In the 1st
part, we covered Szechuan cuisine and Shangdong Cuisine.
We'll briefly talk about the other six remaining famous
China Guangdong (Cantonese) Cuisine
Cantonese cooking is light and fresh tasting, and Cantonese
restaurants are widely spread throughout the world, so it's
a cooking style that westerners are familiar with. Guangdong
food includes delicacies of Guangdong, Chaozhou, Hainan,
The most important aspect of Guangdong cuisine is freshness.
Cantonese cooking uses cooking methods such as stir frying,
grilling, stewing, soups, deep frying, roasting, and braising.
A Guangdong specialty is roasted suckling pig - coated inside
with fermented tofu, sesame paste, garlic sugar, and then
roasted until the skin is golden red in color. The skin
of the roasted pig are crisp and crunchy, while the meat
is tender and soft.
Typical menu items include steamed fish, shark fin soup,
roasted piglet, and dim sum. In western countries, dim sum
is widely served in Chinese restaurants - its a style of
eating that I enjoy very much. Dim sum involves picking
and choosing from a variety of freshly cooked dishes either
from a cart being pushed around the restaurant, or ordering
from a dim sum menu (this depends on the restaurant).
Dim sum dishes are typically steamed, with some stir frying
and deep frying. They come in a small saucer in a small
bamboo steamer usually about 6 to 7 inches in diameter.
Dim sum typically serve seafood, chicken, pork and beef.
See picture below:
Sitting across from me: my brother in law and my Canadian
friend who went on a trip to China with me. On our table
are several bamboo steamers filled with dim sum dishes.
China Huaiyang Cuisine (Jiangsu Style)
The origins of Huaiyang cuisine can be traced back to about
300 BC. Huaiyang cuisine originated in Yangzhou. The most
important patron of Huaiyang Cuisine in history was emperor
Zhu YuanZhang (1328 - 1398). He was the founding emperor
of the Ming Dynasty. He enjoyed Huaiyang (Jiangsu) cooking
so much that he designated it as the imperial court kitchen
in Nanjing, which was the first capital of the Ming dynasty.
When the capital was moved from Nanjing to Beijing by the
3rd Ming emperor Yongle (1360 - 1424), he also brought the
Huaiyang chefs and Cuisine with him to Beijing.
Huaiyang cuisine is popular in the lower regions of the
Yangtze River, and its specialties are light flavored and
fresh tasting. Jiangsu style cooking is also well known
for its carving techniques, especially on melon carvings.
Fujian China Cuisine
Fujian cooking is a combination of Fuzhou, QuanZhou and
Xiamen cuisine styles. Fujian cuisine emphasized seafood
such as fish and shrimp. Its coastal areas product 160 some
varieties of fish and 90 kinds of turtles and shellfish.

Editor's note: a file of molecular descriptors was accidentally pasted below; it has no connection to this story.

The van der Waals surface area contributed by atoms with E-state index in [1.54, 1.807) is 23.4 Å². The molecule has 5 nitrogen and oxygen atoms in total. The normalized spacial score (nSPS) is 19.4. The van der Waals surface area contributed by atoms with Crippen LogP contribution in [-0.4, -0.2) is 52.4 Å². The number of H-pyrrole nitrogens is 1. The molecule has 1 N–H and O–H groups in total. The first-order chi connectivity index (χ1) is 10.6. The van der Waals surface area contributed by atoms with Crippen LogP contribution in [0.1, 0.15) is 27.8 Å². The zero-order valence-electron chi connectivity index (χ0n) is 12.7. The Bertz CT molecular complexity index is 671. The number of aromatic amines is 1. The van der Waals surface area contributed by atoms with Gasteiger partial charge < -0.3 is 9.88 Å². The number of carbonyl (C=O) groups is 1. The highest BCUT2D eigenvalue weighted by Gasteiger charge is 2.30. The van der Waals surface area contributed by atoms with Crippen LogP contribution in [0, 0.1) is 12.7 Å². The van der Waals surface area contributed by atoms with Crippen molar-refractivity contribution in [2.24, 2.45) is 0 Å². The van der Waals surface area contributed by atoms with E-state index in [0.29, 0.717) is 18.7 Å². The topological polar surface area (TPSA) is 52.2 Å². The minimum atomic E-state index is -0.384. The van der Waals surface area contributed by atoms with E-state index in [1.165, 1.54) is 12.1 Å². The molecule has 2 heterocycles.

These seafood products are widely used in Fujian cuisine.
It was during the mid of Qing dynasty when Fujian cuisine
gradually spread through other parts of china.
Since a majority of the dishes are made using seafood,
cutting is a very important aspect of the cooking process.
One of the most important dishes of Fujian cuisine is Buddha
Jumping Over the Wall - a name implying that the dish is
so delicious that a Buddha is jumping over the wall just
to get it. Other famous dishes include: Snow Chicken, and
Prawn with Dragon's Body and Phoenix Tail.
Hunan China Cooking
Hunan cuisine has a history of over 2,100 years. Hunan
province is located in southeastern China, along the middle
stretch of the Yantze River. Because of the humidity in
Hunan, its food is spicy, and consists of more than 4,000
Hunan cuisine cooking methods use stir frying, deep frying,
steaming, simmering, stewing, and quick frying. Common Hunan
dishes include Dongan Chicken, Peppery Hot Chicken, stir
fried tripe silvers, duck web soup, lotus seed with rock
candy, and hot and spicy frog leg.
Zhejiang China Cuisine
Zhejiang cuisine is well known for its fresh, tender, and
fragrant dishes. Zhejiang cooking stresses the use of vegetables,
mushrooms and bamboo shoots. The fish and shrimp are usually
kept alive until cooked, so the food served are very fresh.
Zhejiang dishes come in a slightly sweet flavor and has
less of a salty taste. Emperor Qianlong of Qing dynasty
praised the Mandarin Fish topped with Sweet and Sour Tomato
Sauce as the best dish in the world. Other famous dishes
include West Lake Fish Steamed in Vinegar, and Braised shrimp
served with Longjing Tea.=
Anhui China Cooking
Anhui cuisine (Hui Cai) is also one of the eight famous
regional cuisines in China. Much of its cooking ingredients
come from the mountain regions such as the famous Huangshan
Mountain (Yellow Mountain). Anhui cuisine focus on the taste,
color and the temperature at which the dishes are cooked
Anhui food is slightly spicy and salty. Popular dishes
include stewed turtle with ham, Huangshan braised Pigeon,
Stewed Fish Belly, Steamed Stone Frog, and Bamboo shoots
Cooked with Sausage. Candied sugar and ham are often added
to dishes to improve its taste and aroma.